Chelmsford Teachers Union Appeals Settlement Over Labor Complaint
CHELMSFORD -- The School Committee has entered a unilateral settlement agreement with the state Department of Labor Relations that dismisses a Chelmsford Federation of Teachers labor complaint stemming from a 2017 incident involving the union’s former president.
The union is appealing the agreement, with a state-level union leader calling the settlement “one-sided” and an “outrageous attempt by the School Department to avoid taking responsibility for violating the rights of teachers and their union representatives.”
Under the agreement, the School Committee and its agents (via the School Department) do not admit to any liability or wrongdoing, because the committee “disputes the factual allegations and claims outlined in the complaint,” according to a statement from committee Chairman Dennis King.
He said the committee offered the resolution to the Department of Labor Relations “in an effort to save both sides the cost, time and disruption of further litigation.”
“It is in the best interests of this school district to put this unfortunate situation behind us,” King said in the statement. “We as a district have moved on, and are focused on the long-term interests of this great school district. We respect and appreciate the role of the Chelmsford Federation of Teachers, and we look forward to continuing a positive and collaborative relationship between the school district and their new leadership, based on mutual respect and dedication to our teachers and our students.”
Rob Russo, the current president of the teachers’ union, said Thursday the union had no comment.
On Friday, American Federation of Teachers Massachusetts President Beth Kontos released a statement rejecting the settlement and announcing the union’s intention to appeal.
“The Chelmsford Schools used heavy-handed and illegal tactics against an elected union president who raised a serious student safety issue in the school where she worked,” Kontos said in the statement. “Instead of addressing that safety issue, school officials chose to call the police.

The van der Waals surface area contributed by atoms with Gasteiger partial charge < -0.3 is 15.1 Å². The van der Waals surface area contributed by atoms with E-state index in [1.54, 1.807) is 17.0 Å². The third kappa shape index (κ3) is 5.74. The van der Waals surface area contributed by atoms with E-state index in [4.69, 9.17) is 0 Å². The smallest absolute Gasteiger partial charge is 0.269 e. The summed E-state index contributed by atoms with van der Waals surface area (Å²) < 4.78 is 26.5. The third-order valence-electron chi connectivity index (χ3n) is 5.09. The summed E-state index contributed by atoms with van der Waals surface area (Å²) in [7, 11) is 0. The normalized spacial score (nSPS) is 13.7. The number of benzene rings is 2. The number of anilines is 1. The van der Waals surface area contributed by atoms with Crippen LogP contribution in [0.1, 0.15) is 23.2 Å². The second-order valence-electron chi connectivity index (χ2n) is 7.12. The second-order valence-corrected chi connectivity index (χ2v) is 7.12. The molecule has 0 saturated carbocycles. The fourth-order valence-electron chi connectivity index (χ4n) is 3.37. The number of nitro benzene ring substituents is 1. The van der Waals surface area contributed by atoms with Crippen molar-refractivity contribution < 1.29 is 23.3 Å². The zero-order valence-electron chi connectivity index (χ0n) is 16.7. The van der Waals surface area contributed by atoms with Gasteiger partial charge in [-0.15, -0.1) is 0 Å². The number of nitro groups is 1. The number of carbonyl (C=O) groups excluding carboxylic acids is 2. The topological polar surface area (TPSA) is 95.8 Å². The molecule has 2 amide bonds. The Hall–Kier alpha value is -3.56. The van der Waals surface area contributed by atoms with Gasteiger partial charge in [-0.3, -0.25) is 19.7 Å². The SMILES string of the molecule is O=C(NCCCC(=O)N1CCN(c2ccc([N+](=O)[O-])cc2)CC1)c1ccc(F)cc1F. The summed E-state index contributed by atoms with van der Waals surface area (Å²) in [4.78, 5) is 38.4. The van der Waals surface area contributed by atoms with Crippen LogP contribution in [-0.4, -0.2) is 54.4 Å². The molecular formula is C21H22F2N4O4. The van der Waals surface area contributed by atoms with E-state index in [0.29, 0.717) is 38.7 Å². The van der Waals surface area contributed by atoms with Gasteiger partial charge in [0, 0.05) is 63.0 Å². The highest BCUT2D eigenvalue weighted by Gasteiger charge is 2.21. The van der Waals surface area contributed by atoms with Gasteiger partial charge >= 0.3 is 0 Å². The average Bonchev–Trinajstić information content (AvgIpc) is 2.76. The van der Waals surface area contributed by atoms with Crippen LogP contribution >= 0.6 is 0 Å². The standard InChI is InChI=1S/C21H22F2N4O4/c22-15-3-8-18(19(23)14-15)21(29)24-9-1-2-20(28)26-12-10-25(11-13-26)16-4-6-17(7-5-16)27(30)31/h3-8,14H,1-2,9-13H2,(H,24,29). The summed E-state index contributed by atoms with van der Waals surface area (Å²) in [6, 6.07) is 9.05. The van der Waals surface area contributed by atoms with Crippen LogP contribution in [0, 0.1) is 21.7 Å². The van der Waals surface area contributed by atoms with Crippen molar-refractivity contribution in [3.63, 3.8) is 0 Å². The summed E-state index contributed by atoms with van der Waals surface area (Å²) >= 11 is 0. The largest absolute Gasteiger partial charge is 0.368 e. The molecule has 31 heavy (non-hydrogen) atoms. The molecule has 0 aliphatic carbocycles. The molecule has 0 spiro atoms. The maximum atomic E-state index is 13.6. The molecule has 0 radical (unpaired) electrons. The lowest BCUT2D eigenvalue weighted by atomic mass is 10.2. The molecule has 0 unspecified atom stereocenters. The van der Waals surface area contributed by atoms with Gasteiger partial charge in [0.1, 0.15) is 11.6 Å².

“Chelmsford school officials have misrepresented their role and consistently evaded responsibility,” Kontos’ statement continued. “Now they want to sweep their behavior under the rug. For the protection of teachers and students throughout the commonwealth, we will not allow this charade to continue.”
The complaint stems from a Nov. 22, 2017 incident at Harrington Elementary School involving then-union President Jennifer Salmon and state-level union field representative Eric Blanchet and the school district’s subsequent handling of the matter.
Salmon, a third-grade teacher at Harrington, and Blanchet sought to meet with then-Interim Principal Patty Tobin regarding a first-grade classroom situation but were denied on the grounds they were not entitled to a particular student’s confidential information. They tried to force a meeting anyway, and were escorted out of the building by police when the situation became heated. Salmon was placed on paid administrative leave for nearly two weeks while the district investigated the matter.
The union filed the unfair labor practice complaint with the state Department of Labor Relations on Dec. 5, 2017, alleging the School Committee and its agents had engaged in prohibited practices under law including interfering with protected, concerted activities of union members.
In June, a DLR investigator dismissed 23 of the 40 alleged violations in the complaint, and found probable cause of a violation among the 17 remaining charges.
Under the terms of the settlement agreement, signed and executed March 5, the School Committee agrees to recognize union members’ rights to engage in protected, concerted activities including self-organization and collective bargaining through representatives of their own choosing. The committee also agrees to not interfere with, restrain or coerce in any way employees exercising their right to engage or refrain from participating in such activities, or do the following:
* discipline union representatives for engaging in protected activity;
* prohibit union representatives and officials from engaging in such activity on school property;
* prohibit union representatives from communicating with and assisting bargaining unit members with workplace concerns, including safety issues, and discourage employees from seeking help from the union to address such concerns;
* disparage the union and its representatives;
* prohibit bargaining unit members from requesting and receiving union representation or select who may act as employees’ representatives during investigatory interviews; and
* question unit members about their communications with union representatives.
The agreement rescinds the Nov. 22, 2017 letter Superintendent Jay Lang wrote placing Salmon on administrative leave in connection with the incident, rescinds the Dec. 12, 2017 written reprimand issued against her, and removes any reference to both from her personnel file.
School officials must also post the settlement agreement notice for 30 consecutive days.
Should school officials not comply with any of the terms or provisions of the agreement, after 14 days’ notice of noncompliance without remedy, the DLR would reissue the amended complaint of prohibited practice issued in June.
King declined to comment on Kontos’ statement.
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